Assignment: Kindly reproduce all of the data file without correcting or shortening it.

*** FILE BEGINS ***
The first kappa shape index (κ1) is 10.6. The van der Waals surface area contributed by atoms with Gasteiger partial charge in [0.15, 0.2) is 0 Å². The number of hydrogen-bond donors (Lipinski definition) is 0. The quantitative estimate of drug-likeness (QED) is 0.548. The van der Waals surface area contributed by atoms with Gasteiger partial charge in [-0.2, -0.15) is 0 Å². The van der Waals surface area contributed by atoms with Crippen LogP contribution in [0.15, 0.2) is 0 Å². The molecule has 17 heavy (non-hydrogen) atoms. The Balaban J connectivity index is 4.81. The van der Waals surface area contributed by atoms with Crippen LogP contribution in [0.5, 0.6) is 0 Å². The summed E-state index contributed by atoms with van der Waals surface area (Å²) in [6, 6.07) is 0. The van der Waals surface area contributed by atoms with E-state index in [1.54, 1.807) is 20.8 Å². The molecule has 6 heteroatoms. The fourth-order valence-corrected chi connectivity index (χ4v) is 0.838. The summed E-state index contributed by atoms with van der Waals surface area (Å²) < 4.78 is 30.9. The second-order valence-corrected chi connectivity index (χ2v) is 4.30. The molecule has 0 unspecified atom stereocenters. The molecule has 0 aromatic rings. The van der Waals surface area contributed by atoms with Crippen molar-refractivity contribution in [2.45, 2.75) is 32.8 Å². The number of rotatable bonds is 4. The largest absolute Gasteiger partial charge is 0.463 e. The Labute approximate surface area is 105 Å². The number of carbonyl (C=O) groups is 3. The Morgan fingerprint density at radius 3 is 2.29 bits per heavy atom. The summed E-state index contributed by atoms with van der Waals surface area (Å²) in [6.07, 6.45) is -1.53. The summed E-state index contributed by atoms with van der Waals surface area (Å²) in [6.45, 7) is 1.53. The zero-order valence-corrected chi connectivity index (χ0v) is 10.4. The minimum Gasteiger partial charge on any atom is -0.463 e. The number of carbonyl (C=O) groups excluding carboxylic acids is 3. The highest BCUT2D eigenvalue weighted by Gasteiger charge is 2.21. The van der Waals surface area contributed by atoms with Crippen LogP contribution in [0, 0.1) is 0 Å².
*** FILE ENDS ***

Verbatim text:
The first kappa shape index (κ1) is 10.6. The van der Waals surface area contributed by atoms with Gasteiger partial charge in [0.15, 0.2) is 0 Å². The number of hydrogen-bond donors (Lipinski definition) is 0. The quantitative estimate of drug-likeness (QED) is 0.548. The van der Waals surface area contributed by atoms with Gasteiger partial charge in [-0.2, -0.15) is 0 Å². The van der Waals surface area contributed by atoms with Crippen LogP contribution in [0.15, 0.2) is 0 Å². The molecule has 17 heavy (non-hydrogen) atoms. The Balaban J connectivity index is 4.81. The van der Waals surface area contributed by atoms with Crippen LogP contribution in [0.5, 0.6) is 0 Å². The summed E-state index contributed by atoms with van der Waals surface area (Å²) in [6, 6.07) is 0. The van der Waals surface area contributed by atoms with E-state index in [1.54, 1.807) is 20.8 Å². The molecule has 6 heteroatoms. The fourth-order valence-corrected chi connectivity index (χ4v) is 0.838. The summed E-state index contributed by atoms with van der Waals surface area (Å²) < 4.78 is 30.9. The second-order valence-corrected chi connectivity index (χ2v) is 4.30. The molecule has 0 unspecified atom stereocenters. The molecule has 0 aromatic rings. The van der Waals surface area contributed by atoms with Crippen molar-refractivity contribution in [2.45, 2.75) is 32.8 Å². The number of rotatable bonds is 4. The largest absolute Gasteiger partial charge is 0.463 e. The Labute approximate surface area is 105 Å². The number of carbonyl (C=O) groups is 3. The Morgan fingerprint density at radius 3 is 2.29 bits per heavy atom. The summed E-state index contributed by atoms with van der Waals surface area (Å²) in [6.07, 6.45) is -1.53. The summed E-state index contributed by atoms with van der Waals surface area (Å²) in [6.45, 7) is 1.53. The zero-order valence-corrected chi connectivity index (χ0v) is 10.4. The minimum Gasteiger partial charge on any atom is -0.463 e. The number of carbonyl (C=O) groups excluding carboxylic acids is 3. The highest BCUT2D eigenvalue weighted by Gasteiger charge is 2.21. The van der Waals surface area contributed by atoms with Crippen LogP contribution in [0, 0.1) is 0 Å².